These Cute Monsters Cross Stitch Buttons on Craft Foxes are an adorable way to use up your smaller bits of leftover Aida cloth (or, a perfect excuse to buy up a bevy of bright new shades!) A handful of bold colored flosses are perfect for this project.
The sweet monsters would also be super-cute as a sampler with a child’s name for a play room.
I adore the bold, whimsical use of cross stitches on this Patchwork Doorstop on Imagine Gnats.
Instead of stitching on a rigid grid, this tutorial has you randomly stitch your x’s in four colorful shades of DMC floss, for a beautiful graphic effect.
Who would have thought that cross stitches can have such a free-spirited style!
The first is a beautiful Butterfly Pattern featuring the saying, It takes Faith, Hope and Imagination for a caterpillar to become a Butterfly.
It’s worked in 14-count white CharlesCraft Aida and measures 9-1/4 x 7 inches when completed.
The second design is this sweet little Bluebird Pattern with the saying Be Kind, Be True.
The design is also worked on 14-count white CharlesCraft Aida and measures 6-1/2 x 4-1/2 inches when completed.
Stitch one or both designs in cross stitch accented with back stitch. Then frame the completed embroidery, or finish as a pillow front or pincushion.
This week, I also find myself inspired by Needlepainting – a gorgeous, detailed, and intensive method of embroidery, often done with 1 strand of embroidery floss at a time! For some excellent background information, I recommend Mary Corbet‘s page on Needlepainting.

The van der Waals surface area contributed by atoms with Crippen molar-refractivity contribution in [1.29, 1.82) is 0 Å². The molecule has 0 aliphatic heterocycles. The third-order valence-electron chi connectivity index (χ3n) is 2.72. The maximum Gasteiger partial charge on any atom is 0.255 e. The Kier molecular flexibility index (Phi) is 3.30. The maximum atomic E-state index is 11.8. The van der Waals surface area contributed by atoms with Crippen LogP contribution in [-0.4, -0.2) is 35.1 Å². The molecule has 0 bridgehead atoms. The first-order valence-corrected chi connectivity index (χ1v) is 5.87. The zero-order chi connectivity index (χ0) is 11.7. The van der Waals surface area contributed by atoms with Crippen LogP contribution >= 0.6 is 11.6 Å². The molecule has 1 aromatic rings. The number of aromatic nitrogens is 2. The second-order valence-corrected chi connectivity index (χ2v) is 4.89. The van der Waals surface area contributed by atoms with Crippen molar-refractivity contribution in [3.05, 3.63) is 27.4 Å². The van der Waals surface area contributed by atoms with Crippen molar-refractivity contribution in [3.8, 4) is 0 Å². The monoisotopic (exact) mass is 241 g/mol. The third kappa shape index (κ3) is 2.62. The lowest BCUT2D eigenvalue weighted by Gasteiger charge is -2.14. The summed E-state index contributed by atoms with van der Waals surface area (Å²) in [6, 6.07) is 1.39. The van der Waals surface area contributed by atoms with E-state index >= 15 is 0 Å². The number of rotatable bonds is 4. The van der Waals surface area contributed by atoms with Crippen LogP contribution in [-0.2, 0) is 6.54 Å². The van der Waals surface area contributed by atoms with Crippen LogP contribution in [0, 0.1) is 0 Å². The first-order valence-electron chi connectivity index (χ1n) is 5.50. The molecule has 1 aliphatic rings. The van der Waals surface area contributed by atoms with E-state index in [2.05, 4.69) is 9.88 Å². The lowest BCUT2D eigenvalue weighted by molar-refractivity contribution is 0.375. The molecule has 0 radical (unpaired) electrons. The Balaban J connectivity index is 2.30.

The gorgeous example below was found on Black Hen Studio and was stitched with DMC floss. I am in awe of the detail on this work in progress, and the beautiful sheen you can accomplish working with just a few strands at a time.
Another gorgeous example of Needlepainting is this beagle portrait by Leslie Anne Pease, found on Pinterest. Leslie stitched her image using 1 strand of DMC floss – for more details on her process, visit her blog.
Needlework designer Trish Burr has put together some gorgeous Needlepainting lessons – this bird and flower lesson are my personal favorite. Trish also put together some beautiful DMC floss thread packs for her lessons – I absolutely adore her color choices!
Have you tried needlepainting? Do you have any favorite tricks or tips on this technique? Please share in the comments!